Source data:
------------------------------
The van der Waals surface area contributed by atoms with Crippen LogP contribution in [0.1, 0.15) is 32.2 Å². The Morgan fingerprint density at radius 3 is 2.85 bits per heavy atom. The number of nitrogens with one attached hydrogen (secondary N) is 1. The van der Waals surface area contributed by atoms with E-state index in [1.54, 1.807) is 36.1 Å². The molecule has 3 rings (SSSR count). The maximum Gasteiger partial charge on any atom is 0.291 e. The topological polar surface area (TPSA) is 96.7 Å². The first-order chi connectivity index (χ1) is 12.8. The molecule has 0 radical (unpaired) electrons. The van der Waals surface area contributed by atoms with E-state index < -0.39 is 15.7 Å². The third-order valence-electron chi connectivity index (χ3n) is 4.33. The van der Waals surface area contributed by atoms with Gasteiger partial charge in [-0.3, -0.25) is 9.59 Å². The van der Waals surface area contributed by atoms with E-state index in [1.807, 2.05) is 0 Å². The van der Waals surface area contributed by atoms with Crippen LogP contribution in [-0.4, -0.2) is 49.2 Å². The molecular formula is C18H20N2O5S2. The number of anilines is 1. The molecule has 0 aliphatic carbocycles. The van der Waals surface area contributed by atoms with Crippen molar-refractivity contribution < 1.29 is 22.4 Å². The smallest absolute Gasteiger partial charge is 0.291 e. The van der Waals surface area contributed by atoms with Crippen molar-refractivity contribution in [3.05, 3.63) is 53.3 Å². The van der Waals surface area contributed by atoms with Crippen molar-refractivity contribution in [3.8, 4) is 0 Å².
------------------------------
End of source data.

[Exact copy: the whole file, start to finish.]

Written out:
The van der Waals surface area contributed by atoms with Crippen LogP contribution in [0.1, 0.15) is 32.2 Å². The Morgan fingerprint density at radius 3 is 2.85 bits per heavy atom. The number of nitrogens with one attached hydrogen (secondary N) is 1. The van der Waals surface area contributed by atoms with E-state index in [1.54, 1.807) is 36.1 Å². The molecule has 3 rings (SSSR count). The maximum Gasteiger partial charge on any atom is 0.291 e. The topological polar surface area (TPSA) is 96.7 Å². The first-order chi connectivity index (χ1) is 12.8. The molecule has 0 radical (unpaired) electrons. The van der Waals surface area contributed by atoms with E-state index < -0.39 is 15.7 Å². The third-order valence-electron chi connectivity index (χ3n) is 4.33. The van der Waals surface area contributed by atoms with Gasteiger partial charge in [-0.3, -0.25) is 9.59 Å². The van der Waals surface area contributed by atoms with E-state index in [1.807, 2.05) is 0 Å². The van der Waals surface area contributed by atoms with Crippen LogP contribution in [-0.4, -0.2) is 49.2 Å². The molecular formula is C18H20N2O5S2. The number of anilines is 1. The molecule has 0 aliphatic carbocycles. The van der Waals surface area contributed by atoms with Crippen molar-refractivity contribution < 1.29 is 22.4 Å². The smallest absolute Gasteiger partial charge is 0.291 e. The van der Waals surface area contributed by atoms with Crippen molar-refractivity contribution in [3.05, 3.63) is 53.3 Å². The van der Waals surface area contributed by atoms with Crippen molar-refractivity contribution in [3.8, 4) is 0 Å².